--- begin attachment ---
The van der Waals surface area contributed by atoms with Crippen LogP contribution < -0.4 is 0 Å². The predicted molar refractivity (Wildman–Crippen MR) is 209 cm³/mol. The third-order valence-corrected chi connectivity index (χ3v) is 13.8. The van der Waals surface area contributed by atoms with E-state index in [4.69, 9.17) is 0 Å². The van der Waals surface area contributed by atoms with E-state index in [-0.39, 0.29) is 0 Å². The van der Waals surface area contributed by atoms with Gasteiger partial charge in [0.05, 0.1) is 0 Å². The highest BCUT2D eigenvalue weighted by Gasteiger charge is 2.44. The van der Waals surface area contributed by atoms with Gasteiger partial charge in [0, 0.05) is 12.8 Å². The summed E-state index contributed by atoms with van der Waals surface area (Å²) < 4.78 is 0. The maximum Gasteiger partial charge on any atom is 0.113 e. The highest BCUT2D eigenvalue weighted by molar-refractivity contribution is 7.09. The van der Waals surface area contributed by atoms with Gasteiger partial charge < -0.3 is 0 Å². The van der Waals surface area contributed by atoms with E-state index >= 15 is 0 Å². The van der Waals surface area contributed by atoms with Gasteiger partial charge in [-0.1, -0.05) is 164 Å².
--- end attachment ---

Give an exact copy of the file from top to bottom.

The van der Waals surface area contributed by atoms with Crippen LogP contribution < -0.4 is 0 Å². The predicted molar refractivity (Wildman–Crippen MR) is 209 cm³/mol. The third-order valence-corrected chi connectivity index (χ3v) is 13.8. The van der Waals surface area contributed by atoms with E-state index in [4.69, 9.17) is 0 Å². The van der Waals surface area contributed by atoms with E-state index in [-0.39, 0.29) is 0 Å². The van der Waals surface area contributed by atoms with Gasteiger partial charge in [0.05, 0.1) is 0 Å². The highest BCUT2D eigenvalue weighted by Gasteiger charge is 2.44. The van der Waals surface area contributed by atoms with Gasteiger partial charge in [0, 0.05) is 12.8 Å². The summed E-state index contributed by atoms with van der Waals surface area (Å²) < 4.78 is 0. The maximum Gasteiger partial charge on any atom is 0.113 e. The highest BCUT2D eigenvalue weighted by molar-refractivity contribution is 7.09. The van der Waals surface area contributed by atoms with Gasteiger partial charge < -0.3 is 0 Å². The van der Waals surface area contributed by atoms with E-state index >= 15 is 0 Å². The van der Waals surface area contributed by atoms with Gasteiger partial charge in [-0.1, -0.05) is 164 Å².